“Sacrilege”…..now that’s something NOBODY has ever heard of.

    (unless you’re one of those people who reads blogs like dear Fr. Z ;) )

  33. Markus says:

    Scandal? Follow the money. Unfortunately, during my 64year tenure as a Roman Catholic, I have witnessed, first hand, what appears to be “special privileges” granted to large donors. It could appear that this latest “loophole” may be intended to justify such “privileges.” Payback for a wealthy few?

  34. JabbaPapa says:

    robtbrown :

    Once the word “ideal” enters any discussion about morality, the distinction between grave and light matter (thus mortal and venial) begins to become blurred.

    The Catholic Moral Ideal is the Imitatio Christi.

    He is not blurred.

  35. Thomistica says:

    I think the proponents of the internal forum regard it as a procedure, in effect, that replaces the traditional role of the tribunal. Are they right to regard it this way–that is one question.

    Ed Peters had a posting about the internal forum at his blogsite.

    [The proponents don’t get to make that call.]

  36. dans0622 says:

    “This means a certain openness, as in the case in which there is the moral certainty that the first marriage was null but there are not the proofs to demonstrate this in a judicial setting.” Who is morally certain? It can’t be the person himself, as Benedict XVI said in his 2006 address to the Rota: “Indeed, trials may also revolve around matters whose settlement is beyond the competence of the parties involved since they concern the rights of the entire Ecclesial Community. The process of declaring the nullity of a marriage fits precisely into this context: in fact, in its twofold natural and sacramental dimension, marriage is not a good that spouses can dispose of nor, given its social and public nature, can any kind of self-declaration be conjectured.”
    So, moral certainty must be on the part of the pastor. If the pastor is able to attain moral certainty based on the testimony of the person, what is to prevent the person from presenting the same evidence to the tribunal? It seems to be an example of looking for an easy way around the law.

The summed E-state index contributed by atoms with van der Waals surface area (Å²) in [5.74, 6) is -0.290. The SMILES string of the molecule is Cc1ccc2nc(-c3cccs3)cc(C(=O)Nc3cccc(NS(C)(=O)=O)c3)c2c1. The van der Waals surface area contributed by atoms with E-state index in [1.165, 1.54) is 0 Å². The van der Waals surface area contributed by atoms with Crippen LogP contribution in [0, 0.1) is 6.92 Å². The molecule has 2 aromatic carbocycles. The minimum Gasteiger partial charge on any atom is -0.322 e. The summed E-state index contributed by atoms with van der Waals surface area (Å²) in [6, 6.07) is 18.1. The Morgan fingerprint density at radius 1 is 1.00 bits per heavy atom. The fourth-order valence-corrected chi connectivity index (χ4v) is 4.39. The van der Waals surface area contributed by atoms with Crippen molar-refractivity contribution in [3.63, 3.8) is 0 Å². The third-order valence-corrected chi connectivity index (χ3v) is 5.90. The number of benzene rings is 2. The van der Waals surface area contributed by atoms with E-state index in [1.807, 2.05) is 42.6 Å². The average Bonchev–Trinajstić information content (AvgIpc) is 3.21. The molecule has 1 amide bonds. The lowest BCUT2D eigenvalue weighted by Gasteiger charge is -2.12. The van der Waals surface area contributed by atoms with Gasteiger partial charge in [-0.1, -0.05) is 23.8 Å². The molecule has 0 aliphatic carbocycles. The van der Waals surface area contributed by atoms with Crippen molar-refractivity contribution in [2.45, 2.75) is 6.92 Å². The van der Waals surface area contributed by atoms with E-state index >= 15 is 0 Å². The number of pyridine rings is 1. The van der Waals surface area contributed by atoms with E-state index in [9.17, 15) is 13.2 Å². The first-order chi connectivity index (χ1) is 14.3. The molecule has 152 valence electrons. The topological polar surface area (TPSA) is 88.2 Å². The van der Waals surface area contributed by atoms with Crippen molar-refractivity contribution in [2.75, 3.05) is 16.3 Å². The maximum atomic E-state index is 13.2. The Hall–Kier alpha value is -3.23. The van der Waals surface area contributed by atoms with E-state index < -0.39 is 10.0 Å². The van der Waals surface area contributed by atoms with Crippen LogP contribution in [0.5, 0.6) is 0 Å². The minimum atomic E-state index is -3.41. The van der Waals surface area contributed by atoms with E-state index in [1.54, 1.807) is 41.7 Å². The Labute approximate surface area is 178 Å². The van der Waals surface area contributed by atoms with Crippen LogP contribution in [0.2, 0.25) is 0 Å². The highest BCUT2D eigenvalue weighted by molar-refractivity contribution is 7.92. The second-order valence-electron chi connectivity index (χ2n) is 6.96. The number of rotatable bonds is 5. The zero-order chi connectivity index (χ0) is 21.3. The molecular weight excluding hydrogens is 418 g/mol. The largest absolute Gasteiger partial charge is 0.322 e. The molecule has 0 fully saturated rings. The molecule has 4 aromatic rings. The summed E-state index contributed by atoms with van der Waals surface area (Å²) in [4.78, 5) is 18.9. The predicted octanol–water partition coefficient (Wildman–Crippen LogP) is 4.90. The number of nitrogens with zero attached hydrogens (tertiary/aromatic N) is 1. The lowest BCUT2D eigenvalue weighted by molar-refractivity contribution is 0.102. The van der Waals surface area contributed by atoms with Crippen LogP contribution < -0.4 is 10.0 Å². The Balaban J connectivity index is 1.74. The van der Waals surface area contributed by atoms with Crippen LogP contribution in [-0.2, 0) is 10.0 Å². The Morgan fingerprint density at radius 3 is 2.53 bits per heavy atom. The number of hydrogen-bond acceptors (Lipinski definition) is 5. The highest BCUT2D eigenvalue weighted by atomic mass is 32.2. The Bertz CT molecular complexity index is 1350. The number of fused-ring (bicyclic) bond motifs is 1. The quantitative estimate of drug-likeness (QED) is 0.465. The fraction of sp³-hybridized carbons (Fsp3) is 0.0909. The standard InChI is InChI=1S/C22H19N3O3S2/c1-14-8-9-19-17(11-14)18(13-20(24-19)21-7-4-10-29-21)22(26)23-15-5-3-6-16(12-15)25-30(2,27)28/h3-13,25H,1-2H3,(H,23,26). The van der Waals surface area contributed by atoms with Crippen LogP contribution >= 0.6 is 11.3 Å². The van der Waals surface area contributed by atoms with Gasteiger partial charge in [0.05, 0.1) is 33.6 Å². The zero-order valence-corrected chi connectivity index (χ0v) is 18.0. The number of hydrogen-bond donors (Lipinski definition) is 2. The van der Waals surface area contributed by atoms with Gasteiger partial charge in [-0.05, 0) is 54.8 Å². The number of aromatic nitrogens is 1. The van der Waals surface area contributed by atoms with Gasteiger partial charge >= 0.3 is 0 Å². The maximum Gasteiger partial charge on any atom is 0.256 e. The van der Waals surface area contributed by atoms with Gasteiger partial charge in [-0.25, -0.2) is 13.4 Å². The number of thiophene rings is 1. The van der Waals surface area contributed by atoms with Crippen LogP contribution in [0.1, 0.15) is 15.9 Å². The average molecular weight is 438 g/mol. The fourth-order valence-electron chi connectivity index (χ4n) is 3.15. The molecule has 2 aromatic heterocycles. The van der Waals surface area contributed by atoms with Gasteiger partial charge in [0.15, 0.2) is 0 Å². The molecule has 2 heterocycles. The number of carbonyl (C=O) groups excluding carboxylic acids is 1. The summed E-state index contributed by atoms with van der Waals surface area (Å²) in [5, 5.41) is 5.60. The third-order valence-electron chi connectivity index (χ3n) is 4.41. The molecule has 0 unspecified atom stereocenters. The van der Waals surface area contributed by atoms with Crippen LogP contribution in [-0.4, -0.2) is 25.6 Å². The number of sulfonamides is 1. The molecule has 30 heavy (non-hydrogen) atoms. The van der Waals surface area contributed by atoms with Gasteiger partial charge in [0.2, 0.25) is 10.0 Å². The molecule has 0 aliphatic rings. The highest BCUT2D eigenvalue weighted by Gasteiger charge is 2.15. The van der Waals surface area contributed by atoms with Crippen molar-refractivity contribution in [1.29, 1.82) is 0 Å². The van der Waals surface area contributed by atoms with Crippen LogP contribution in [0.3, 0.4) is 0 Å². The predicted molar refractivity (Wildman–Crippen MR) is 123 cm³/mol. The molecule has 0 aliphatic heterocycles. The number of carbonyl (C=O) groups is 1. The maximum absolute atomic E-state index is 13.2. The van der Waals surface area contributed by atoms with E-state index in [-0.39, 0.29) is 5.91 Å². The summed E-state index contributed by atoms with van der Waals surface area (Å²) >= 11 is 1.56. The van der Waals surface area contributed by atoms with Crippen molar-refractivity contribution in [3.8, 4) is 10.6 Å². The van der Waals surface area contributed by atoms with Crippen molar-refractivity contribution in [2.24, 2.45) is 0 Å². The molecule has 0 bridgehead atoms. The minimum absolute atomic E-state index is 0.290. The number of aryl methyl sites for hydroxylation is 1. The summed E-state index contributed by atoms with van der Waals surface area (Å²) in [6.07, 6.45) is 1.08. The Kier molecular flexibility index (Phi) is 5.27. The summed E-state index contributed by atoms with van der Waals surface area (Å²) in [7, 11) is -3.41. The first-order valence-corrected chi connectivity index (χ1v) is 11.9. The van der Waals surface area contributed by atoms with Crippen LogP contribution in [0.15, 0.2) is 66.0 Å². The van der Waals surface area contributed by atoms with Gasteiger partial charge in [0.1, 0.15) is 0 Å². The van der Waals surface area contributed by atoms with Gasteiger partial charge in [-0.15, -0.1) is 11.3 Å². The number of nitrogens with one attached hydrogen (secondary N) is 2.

John Paul II (1995 address to the Rota) said: “Whoever would presume to transgress the legislative provisions concerning the declaration of marital nullity would thus put himself outside, and indeed in a position antithetical to the Church’s authentic magisterium and to canonical legislation itself—a unifying and in some ways irreplaceable element for the unity of the Church. This principle applies to whatever involves not only substantive law, but also procedural legislation. This fact must be kept in mind in concrete cases and care should be taken to avoid answers and solutions “in foro interno,” as it were, to situations that are perhaps difficult but which can be dealt with and resolved only by respecting the canonical norms in force. This must be kept in mind particularly by pastors who may be tempted to distance themselves in substance from the established and approved procedures of the Code. Everyone should be reminded of the principle that, although the diocesan bishop has been granted the faculty to dispense, under specific conditions, from disciplinary laws, he is not permitted however to dispense from procedural laws” (n. 9).

    This “moral certainty can be reached by the pastor but not by a tribunal judge” line of thought holds no water in my opinion…


  37. chirho3 says:

    In Father Z’s solution of separated Communion line, I would say that as the list of separated communicants grows, so too will the observations of certain parishioners be peaked. Seeing a few or several separated communicants always going to the rectory after Mass is a recipe for gossip and wonder. [Who says it has to be after Mass?] If savvy children observe this they too will wonder the importance for certain people to “visit” the rectory after Mass. I would propose that if done in a more clandestine manner, like Tuesday night at 9 pm, then the parish chatter would likely be more subdued.

    Speculating on the profile of this line of communicants, it would likely be a group of women, since they will be the ones who would more likely than men to have a mitigating circumstance due to duress of threats (no sex, no support for children) made to them by their adulterous partner.